What Roald Dahl Taught Me About Life and Writing

Image remixed via Materialscientist

Today, I want to talk about heroes.

Heroes can teach us how to accomplish our dreams and overcome setbacks.

We can also look to their lives and their work when our own is faltering and we need new ways of overcoming troubling impasses.

So, who was your first hero?

Mine was Roald Dahl.

I first came across him when I was seven through books like the BFG, Charlie and the Chocolate Factory and James and the Giant Peach.

He was the first author who showed me what’s possible with the written word, and he inspired me to write.

Today, some twenty five years after I read him for the first time, I still take lessons from his life and use them for writing, marketing and for becoming more creative and productive.

A Lesson For Writing

Dahl was more than a writer.

As a young man, he worked for Shell in Kenya and Tanzania and spent his free time hunting. During World War II, Dahl became a decorated fighter ace and intelligence officer.

He shot down at least two enemy Ju-88 planes, took part in the Battle Of Athens and was one of the last pilots to withdraw from Greece during the German invasion.

When he became a writer, Dahl wasn’t afraid to draw on his old life for his new creative one. He wrote several short stories about his time as a fighter pilot and drew extensively on his previous careers in his novels and short stories.

For example, in James and the Giant Peach, the seagulls (or fighter airplanes) attack the airborne giant peach, a talking centipede falls (or parachutes) off the giant peach, and the end of the book references air raids and heroes returning home (from the war).

Then, in Going Solo, Dahl writes:

“I was already beginning to realize that the only way to conduct oneself in a situation where bombs rained down and bullets whizzed past, was to accept the dangers and all the consequences as calmly as possible. Fretting and sweating about it all was not going to help.”

Lesson: You can use past experiences and previous careers to bring an authenticity to your writings.

A Lesson For Marketing

Roald Dahl understood that the best way to market and then sell books is to write a second, and a third, and a forth. He also increased his appeal by crossing genres.

Even though he first became famous as the author of children’s books like The BFG and Charlie and the Chocolate Factory, he refused to be pigeon-holed into one genre or towards catering for a particular audience.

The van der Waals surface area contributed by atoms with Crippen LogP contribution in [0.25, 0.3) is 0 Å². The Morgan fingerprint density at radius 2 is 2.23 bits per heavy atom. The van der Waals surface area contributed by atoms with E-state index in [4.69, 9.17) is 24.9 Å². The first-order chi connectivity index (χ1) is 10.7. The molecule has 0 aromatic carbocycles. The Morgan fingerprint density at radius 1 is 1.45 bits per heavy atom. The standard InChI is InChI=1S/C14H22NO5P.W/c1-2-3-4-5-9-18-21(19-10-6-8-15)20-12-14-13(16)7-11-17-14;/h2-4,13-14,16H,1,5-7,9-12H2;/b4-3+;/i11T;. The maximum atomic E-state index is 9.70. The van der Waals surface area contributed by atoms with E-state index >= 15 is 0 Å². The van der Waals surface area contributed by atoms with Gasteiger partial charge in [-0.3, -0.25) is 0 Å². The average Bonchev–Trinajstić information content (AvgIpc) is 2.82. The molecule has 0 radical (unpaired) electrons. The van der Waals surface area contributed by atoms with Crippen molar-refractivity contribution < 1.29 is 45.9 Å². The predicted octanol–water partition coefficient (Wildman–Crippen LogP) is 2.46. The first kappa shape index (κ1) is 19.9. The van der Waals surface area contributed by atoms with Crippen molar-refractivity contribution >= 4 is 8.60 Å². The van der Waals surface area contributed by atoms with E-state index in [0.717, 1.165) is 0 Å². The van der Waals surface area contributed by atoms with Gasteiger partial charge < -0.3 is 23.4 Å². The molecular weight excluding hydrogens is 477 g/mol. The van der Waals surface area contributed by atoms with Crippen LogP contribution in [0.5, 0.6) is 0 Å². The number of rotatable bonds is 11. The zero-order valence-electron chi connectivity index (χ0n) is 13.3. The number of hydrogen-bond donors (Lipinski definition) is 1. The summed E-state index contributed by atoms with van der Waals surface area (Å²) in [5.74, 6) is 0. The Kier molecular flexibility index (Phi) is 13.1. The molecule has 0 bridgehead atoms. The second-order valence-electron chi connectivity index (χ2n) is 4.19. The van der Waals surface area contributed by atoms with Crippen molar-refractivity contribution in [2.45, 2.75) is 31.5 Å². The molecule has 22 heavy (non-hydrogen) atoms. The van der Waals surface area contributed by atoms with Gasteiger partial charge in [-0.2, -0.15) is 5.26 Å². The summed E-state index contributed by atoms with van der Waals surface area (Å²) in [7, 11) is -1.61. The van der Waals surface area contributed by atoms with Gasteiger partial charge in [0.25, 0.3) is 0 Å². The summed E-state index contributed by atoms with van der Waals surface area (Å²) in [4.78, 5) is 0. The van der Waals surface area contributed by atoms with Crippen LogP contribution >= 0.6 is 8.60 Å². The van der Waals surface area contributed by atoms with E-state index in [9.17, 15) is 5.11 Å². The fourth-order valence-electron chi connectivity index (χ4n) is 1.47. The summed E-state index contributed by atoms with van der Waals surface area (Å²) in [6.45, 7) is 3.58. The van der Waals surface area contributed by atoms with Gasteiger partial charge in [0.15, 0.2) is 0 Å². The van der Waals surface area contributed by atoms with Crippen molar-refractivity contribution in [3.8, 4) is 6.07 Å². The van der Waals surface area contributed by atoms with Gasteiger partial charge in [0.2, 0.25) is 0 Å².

He wrote poetry, published screenplays and became a successful adult short-story writer.

During his writing career, Dahl wrote over 17 stories for children alongside two novels and series of short-story collections. He accepted numerous awards for his work including the World Fantasy Lifetime Achievement Award.

Dahl also reportedly turned down the Order of the British Empire because he wanted a knighthood instead.

Lesson: Ship and ship often, and when you do, don’t be afraid to promote your work and accept recognition.

A Lesson For Becoming More Productive

Dahl was a disciplined professional who turned up everyday and worked. He wrote for two hours each morning and evening in a 6ft x 7ft shed at the back of his orchard in Buckinghamshire, in the United Kingdom.

In his shed or “litte nest”, Dahl kept a comfortable chair, a lamp, a system for storing his files, a wooden desk and various writing utensils.

Each day after he wrote, Dahl ate a bar of chocolate and crunched the wrappers up into a ball (a ritual that makes its way into (Charlie and Chocolate Factory). He also covered the walls with pictures of his family, ideas for stories and other personal momentos.

Lesson: Dahl was at his most productive in a small but intensely personal space. Do the same by claiming a space for your work and your work alone.

A Lesson For Becoming More Creative

One day, Dahl found himself stuck in traffic. Suddenly, he thought of a breakthrough for a story he was working on. Having no notepad or pen, he grew afraid he’d forget his idea before getting home.

So, Dahl got out of the car and with his finger, he wrote the word “chocolate” into the dirt on his vehicle. This was enough for Dahl to remember his idea, and later it became Charlie and the Chocolate Factory.

He later said about his ideas:

“You work it out and play around with it. You doodle… you make notes… it grows, it grows…”.

Dahl’s remarkably imaginative output shows how important it is that creative people get ideas out of their head and onto the page, the canvas or even the dirt on your car.

Lesson: Never pass on an idea. Keep a portable notebook for recording ideas on the go. Whatever your choice, it should become an extension of yourself.

I Served with Roald Dahl. I Knew Roald Dahl. And You Sir Are No Roald Dahl!

There’s just one problem with heroes.

Their achievements are so lofty and so unachievable, that it can hurt to wander through Dream Country for too long.

When this happens to you, put down your hero’s work. Start creating something of your own, make your mistakes, move past them and keep at it until you finish.

Cultivate a habit of shipping, promoting and starting again.

You are your own golden ticket.

Want more? Please visit my post on Lifehack: 12 Lessons From Roald Dahl That Will Inspire You. Or you can let me know here about your first hero.

You can also subscribe to the BecomeAWriterToday Insider list, you can reach me on Twitter or we can connect on Google+.

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1 thought on “What Roald Dahl Taught Me About Life and Writing”

  1. Is ‘the dinosaur keeper’ (allegedly by Tarquin MacPherson) secretly a Roald Dahl novel? The similarities and even the authors name hint at this. If not the estate should sue. Brazen

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